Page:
I was interviewed recently by Larry McDonald from the Globe & Mail. It was published yesterday and you can read the article here:
If I could make one tiny clarification. It says,"Mr. Graham is now an adherent to “deep value investing,” which involves looking for stocks trading close to, or below, their “intrinsic value.” "
I actually look for stocks trading substantially below their "intrinsic value", preferably 50% or more. This provides a margin of safety. If I am wrong about part of the analysis or the future doesn't turn out quite as I expected, the result should still be satisfactory. Preventing a permanent loss of capital is paramount.
If I could make one other comment regarding value investing. It seems that today everyone wants to be a value investor. I mean, who wouldn't? Warren Buffett has made it an investing catch phrase and his success is what everyone tries to emulate. The problem is this, who is going to publicly state their investment is fair or overvalued? Nobody. Everyone want capital appreciation. Thus, every investment is justified as a "value investment" to somebody.
So buyer beware. Next time someone tells you that a stock is cheap take it with a grain of salt. When I started blogging I read an article that Petrobank & PetroBakken were "excellent risk/reward scenarios". The problem was the article was big on future hype and very lacking in facts and figures. When I subsequently did my research, I came to quite the opposite conclusion. In fact I said it was a, "terrible risk reward scenario." To read the article and back and forth Click Here. You see the other fellow was going off of an analyst's report which is very dangerous. Petrobank and Petrobakken are down around 75-80% since our debate around a year ago.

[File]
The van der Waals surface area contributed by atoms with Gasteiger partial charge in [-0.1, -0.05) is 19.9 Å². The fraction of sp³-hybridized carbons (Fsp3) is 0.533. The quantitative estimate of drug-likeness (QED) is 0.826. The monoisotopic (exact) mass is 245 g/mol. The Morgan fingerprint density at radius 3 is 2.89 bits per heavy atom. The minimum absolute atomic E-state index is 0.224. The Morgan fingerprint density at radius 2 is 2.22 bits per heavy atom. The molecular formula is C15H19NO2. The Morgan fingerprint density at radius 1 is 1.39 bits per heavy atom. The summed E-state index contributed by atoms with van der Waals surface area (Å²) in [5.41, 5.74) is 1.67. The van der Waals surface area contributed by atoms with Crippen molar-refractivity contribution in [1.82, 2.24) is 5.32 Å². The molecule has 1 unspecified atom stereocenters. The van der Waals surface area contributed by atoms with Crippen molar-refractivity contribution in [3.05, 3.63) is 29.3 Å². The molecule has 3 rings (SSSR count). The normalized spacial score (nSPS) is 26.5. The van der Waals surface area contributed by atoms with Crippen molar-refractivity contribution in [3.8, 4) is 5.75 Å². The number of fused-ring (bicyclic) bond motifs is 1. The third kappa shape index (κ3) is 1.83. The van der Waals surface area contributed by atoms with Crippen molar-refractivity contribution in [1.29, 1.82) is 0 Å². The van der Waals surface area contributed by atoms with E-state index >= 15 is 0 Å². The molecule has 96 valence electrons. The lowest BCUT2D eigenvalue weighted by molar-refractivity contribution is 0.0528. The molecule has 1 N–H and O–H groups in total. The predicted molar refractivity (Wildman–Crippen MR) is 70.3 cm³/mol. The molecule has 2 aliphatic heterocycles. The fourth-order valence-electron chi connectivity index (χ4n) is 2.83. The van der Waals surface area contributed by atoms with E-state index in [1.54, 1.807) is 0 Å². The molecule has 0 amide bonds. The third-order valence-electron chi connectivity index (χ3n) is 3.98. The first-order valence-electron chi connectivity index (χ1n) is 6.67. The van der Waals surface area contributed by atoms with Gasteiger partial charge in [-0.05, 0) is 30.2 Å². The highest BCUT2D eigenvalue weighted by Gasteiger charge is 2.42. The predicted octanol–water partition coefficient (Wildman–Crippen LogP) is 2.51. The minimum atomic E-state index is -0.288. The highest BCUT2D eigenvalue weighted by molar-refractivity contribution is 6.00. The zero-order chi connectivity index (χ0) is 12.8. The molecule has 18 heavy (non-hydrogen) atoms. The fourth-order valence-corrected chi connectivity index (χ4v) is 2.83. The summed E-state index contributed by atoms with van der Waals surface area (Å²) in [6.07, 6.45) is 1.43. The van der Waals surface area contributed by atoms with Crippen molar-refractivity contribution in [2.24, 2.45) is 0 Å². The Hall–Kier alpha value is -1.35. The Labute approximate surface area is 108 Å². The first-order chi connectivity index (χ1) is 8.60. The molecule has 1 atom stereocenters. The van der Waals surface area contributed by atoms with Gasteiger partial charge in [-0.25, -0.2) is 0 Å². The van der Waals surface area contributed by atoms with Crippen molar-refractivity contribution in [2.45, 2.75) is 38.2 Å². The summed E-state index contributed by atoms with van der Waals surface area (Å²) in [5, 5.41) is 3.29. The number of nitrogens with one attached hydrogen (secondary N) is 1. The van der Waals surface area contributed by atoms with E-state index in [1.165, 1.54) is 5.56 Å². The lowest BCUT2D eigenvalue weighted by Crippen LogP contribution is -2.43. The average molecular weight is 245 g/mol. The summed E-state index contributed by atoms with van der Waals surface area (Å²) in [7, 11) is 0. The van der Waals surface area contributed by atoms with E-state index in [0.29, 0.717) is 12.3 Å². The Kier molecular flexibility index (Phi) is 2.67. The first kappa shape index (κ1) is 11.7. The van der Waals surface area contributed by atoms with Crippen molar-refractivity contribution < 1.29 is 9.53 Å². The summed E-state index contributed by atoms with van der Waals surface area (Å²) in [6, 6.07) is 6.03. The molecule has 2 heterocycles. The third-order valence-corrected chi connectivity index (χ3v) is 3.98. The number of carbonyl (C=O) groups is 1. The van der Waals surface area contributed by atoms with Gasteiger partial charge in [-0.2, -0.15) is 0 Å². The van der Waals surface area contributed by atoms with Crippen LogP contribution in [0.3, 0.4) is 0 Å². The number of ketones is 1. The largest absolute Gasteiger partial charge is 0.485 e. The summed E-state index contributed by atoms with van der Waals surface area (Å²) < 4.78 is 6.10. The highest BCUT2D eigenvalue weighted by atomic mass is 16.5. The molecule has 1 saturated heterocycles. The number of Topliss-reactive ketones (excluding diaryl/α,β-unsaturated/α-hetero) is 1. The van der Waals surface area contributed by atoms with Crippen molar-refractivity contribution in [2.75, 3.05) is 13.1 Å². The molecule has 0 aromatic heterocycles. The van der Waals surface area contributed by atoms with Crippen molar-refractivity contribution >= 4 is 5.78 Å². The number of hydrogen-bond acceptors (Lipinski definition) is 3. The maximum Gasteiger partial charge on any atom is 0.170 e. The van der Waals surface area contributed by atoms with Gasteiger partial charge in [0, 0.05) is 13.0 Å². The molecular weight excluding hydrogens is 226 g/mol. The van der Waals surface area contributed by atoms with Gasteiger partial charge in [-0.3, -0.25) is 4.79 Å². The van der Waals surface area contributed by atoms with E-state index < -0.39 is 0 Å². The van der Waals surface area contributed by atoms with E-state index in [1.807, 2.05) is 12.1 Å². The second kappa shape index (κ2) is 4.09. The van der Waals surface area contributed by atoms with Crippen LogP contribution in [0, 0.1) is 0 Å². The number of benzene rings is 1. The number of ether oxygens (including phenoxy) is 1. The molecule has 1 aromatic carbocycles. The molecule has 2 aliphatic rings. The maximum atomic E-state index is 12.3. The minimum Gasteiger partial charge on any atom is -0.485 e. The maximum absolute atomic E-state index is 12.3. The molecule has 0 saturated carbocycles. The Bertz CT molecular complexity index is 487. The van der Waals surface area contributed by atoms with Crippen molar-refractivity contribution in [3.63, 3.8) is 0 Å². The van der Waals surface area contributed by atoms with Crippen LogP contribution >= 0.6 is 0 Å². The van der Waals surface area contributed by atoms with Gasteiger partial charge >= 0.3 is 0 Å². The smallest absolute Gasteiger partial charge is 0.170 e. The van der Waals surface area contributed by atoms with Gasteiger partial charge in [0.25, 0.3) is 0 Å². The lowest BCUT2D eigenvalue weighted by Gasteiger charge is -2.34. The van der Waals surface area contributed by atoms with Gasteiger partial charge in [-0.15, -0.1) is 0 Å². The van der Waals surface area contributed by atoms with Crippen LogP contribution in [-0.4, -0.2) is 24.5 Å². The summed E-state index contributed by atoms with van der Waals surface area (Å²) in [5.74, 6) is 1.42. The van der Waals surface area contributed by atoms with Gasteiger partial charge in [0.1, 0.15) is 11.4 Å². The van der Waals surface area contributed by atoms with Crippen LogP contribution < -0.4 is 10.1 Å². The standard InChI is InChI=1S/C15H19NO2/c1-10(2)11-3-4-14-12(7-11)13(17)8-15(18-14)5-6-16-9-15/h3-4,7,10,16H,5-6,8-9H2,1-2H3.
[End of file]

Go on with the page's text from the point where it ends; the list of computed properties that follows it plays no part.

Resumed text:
The other problem with valuing a stock is that you have to make predictions about the future. These are never going to be accurate. This is why a margin of safety is required. If you look back over history Buffett prefers to minimize this risk by buying companies that have predictable operations. This allows an analyst to much more accurate predictions about the company. Buffett also sticks to companies that are NOT effected by technological change and produce products that we have consumed for the past 100 years and will consume 100 years from now. He has often said that change is the enemy of the investment analyst. Examples would be razors (Gilette/P&G), ice cream (Dairy Queen), machine tools (ISCAR), insurance (Geico), paint (Benjamin Moore), Bricks, (Acme Brick), and Candy (See's Candy/Kraft) to name a few.
So remember, always buy at a large discount to intrinsic value.
Disclosure - Long BRK.b, JNJ, KFT (Personally or For Family)